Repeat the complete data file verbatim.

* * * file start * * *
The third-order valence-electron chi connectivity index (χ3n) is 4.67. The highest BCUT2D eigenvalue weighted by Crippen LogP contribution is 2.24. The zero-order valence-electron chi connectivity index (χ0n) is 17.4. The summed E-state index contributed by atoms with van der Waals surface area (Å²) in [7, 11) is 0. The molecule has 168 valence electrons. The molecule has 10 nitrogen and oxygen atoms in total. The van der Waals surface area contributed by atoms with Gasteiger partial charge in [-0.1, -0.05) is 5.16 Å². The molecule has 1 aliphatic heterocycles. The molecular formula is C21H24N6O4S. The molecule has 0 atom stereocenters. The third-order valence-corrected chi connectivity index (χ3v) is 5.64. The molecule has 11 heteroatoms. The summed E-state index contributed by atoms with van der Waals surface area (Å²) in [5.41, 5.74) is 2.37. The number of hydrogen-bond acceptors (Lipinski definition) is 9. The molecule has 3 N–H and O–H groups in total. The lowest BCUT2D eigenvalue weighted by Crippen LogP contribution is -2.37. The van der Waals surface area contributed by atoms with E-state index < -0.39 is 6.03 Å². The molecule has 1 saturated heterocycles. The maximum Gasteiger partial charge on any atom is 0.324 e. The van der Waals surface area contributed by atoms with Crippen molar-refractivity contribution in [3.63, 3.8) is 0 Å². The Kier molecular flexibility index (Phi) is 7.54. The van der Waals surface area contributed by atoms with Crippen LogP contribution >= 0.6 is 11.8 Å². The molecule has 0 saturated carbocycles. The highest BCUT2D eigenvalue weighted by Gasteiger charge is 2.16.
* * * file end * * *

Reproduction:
The third-order valence-electron chi connectivity index (χ3n) is 4.67. The highest BCUT2D eigenvalue weighted by Crippen LogP contribution is 2.24. The zero-order valence-electron chi connectivity index (χ0n) is 17.4. The summed E-state index contributed by atoms with van der Waals surface area (Å²) in [7, 11) is 0. The molecule has 168 valence electrons. The molecule has 10 nitrogen and oxygen atoms in total. The van der Waals surface area contributed by atoms with Gasteiger partial charge in [-0.1, -0.05) is 5.16 Å². The molecule has 1 aliphatic heterocycles. The molecular formula is C21H24N6O4S. The molecule has 0 atom stereocenters. The third-order valence-corrected chi connectivity index (χ3v) is 5.64. The molecule has 11 heteroatoms. The summed E-state index contributed by atoms with van der Waals surface area (Å²) in [5.41, 5.74) is 2.37. The number of hydrogen-bond acceptors (Lipinski definition) is 9. The molecule has 3 N–H and O–H groups in total. The lowest BCUT2D eigenvalue weighted by Crippen LogP contribution is -2.37. The van der Waals surface area contributed by atoms with E-state index < -0.39 is 6.03 Å². The molecule has 1 saturated heterocycles. The maximum Gasteiger partial charge on any atom is 0.324 e. The van der Waals surface area contributed by atoms with Crippen molar-refractivity contribution in [3.63, 3.8) is 0 Å². The Kier molecular flexibility index (Phi) is 7.54. The van der Waals surface area contributed by atoms with Crippen LogP contribution >= 0.6 is 11.8 Å². The molecule has 0 saturated carbocycles. The highest BCUT2D eigenvalue weighted by Gasteiger charge is 2.16.